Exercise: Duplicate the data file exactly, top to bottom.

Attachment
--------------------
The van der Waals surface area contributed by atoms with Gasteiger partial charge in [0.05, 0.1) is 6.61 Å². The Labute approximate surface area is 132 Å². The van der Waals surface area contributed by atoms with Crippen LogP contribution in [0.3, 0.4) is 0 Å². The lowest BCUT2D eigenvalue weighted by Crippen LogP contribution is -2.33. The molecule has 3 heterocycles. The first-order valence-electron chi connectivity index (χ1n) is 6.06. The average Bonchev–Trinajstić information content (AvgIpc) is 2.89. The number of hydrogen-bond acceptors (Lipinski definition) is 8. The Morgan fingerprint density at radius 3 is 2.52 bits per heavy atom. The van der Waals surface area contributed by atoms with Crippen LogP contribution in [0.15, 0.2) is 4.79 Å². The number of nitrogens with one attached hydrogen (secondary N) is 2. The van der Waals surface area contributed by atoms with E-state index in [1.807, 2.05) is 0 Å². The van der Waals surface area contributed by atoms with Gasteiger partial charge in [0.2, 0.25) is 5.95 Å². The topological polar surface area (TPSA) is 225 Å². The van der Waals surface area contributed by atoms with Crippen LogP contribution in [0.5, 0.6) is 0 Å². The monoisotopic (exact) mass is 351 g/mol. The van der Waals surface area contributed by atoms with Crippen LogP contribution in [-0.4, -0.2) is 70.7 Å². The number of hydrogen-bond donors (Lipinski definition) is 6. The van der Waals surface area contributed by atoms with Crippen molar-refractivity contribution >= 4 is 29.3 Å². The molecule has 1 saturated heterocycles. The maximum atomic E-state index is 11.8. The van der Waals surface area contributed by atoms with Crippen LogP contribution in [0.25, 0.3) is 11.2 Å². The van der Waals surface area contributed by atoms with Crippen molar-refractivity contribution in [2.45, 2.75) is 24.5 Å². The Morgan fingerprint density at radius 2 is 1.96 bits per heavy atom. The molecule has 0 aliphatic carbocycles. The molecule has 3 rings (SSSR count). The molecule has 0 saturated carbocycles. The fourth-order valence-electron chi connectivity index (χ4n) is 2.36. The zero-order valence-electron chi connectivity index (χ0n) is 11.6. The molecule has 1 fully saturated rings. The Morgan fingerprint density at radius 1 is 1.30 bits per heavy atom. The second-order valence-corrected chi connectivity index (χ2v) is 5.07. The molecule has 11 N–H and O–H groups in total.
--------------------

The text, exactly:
The van der Waals surface area contributed by atoms with Gasteiger partial charge in [0.05, 0.1) is 6.61 Å². The Labute approximate surface area is 132 Å². The van der Waals surface area contributed by atoms with Crippen LogP contribution in [0.3, 0.4) is 0 Å². The lowest BCUT2D eigenvalue weighted by Crippen LogP contribution is -2.33. The molecule has 3 heterocycles. The first-order valence-electron chi connectivity index (χ1n) is 6.06. The average Bonchev–Trinajstić information content (AvgIpc) is 2.89. The number of hydrogen-bond acceptors (Lipinski definition) is 8. The Morgan fingerprint density at radius 3 is 2.52 bits per heavy atom. The van der Waals surface area contributed by atoms with Crippen LogP contribution in [0.15, 0.2) is 4.79 Å². The number of nitrogens with one attached hydrogen (secondary N) is 2. The van der Waals surface area contributed by atoms with E-state index in [1.807, 2.05) is 0 Å². The van der Waals surface area contributed by atoms with Gasteiger partial charge in [0.2, 0.25) is 5.95 Å². The topological polar surface area (TPSA) is 225 Å². The van der Waals surface area contributed by atoms with Crippen LogP contribution in [0.5, 0.6) is 0 Å². The monoisotopic (exact) mass is 351 g/mol. The van der Waals surface area contributed by atoms with Crippen LogP contribution in [-0.4, -0.2) is 70.7 Å². The number of hydrogen-bond donors (Lipinski definition) is 6. The van der Waals surface area contributed by atoms with Crippen molar-refractivity contribution >= 4 is 29.3 Å². The molecule has 1 saturated heterocycles. The maximum atomic E-state index is 11.8. The van der Waals surface area contributed by atoms with Crippen LogP contribution in [0.25, 0.3) is 11.2 Å². The van der Waals surface area contributed by atoms with Crippen molar-refractivity contribution in [2.45, 2.75) is 24.5 Å². The Morgan fingerprint density at radius 2 is 1.96 bits per heavy atom. The molecule has 0 aliphatic carbocycles. The molecule has 3 rings (SSSR count). The molecule has 0 saturated carbocycles. The fourth-order valence-electron chi connectivity index (χ4n) is 2.36. The zero-order valence-electron chi connectivity index (χ0n) is 11.6. The molecule has 1 fully saturated rings. The Morgan fingerprint density at radius 1 is 1.30 bits per heavy atom. The second-order valence-corrected chi connectivity index (χ2v) is 5.07. The molecule has 11 N–H and O–H groups in total.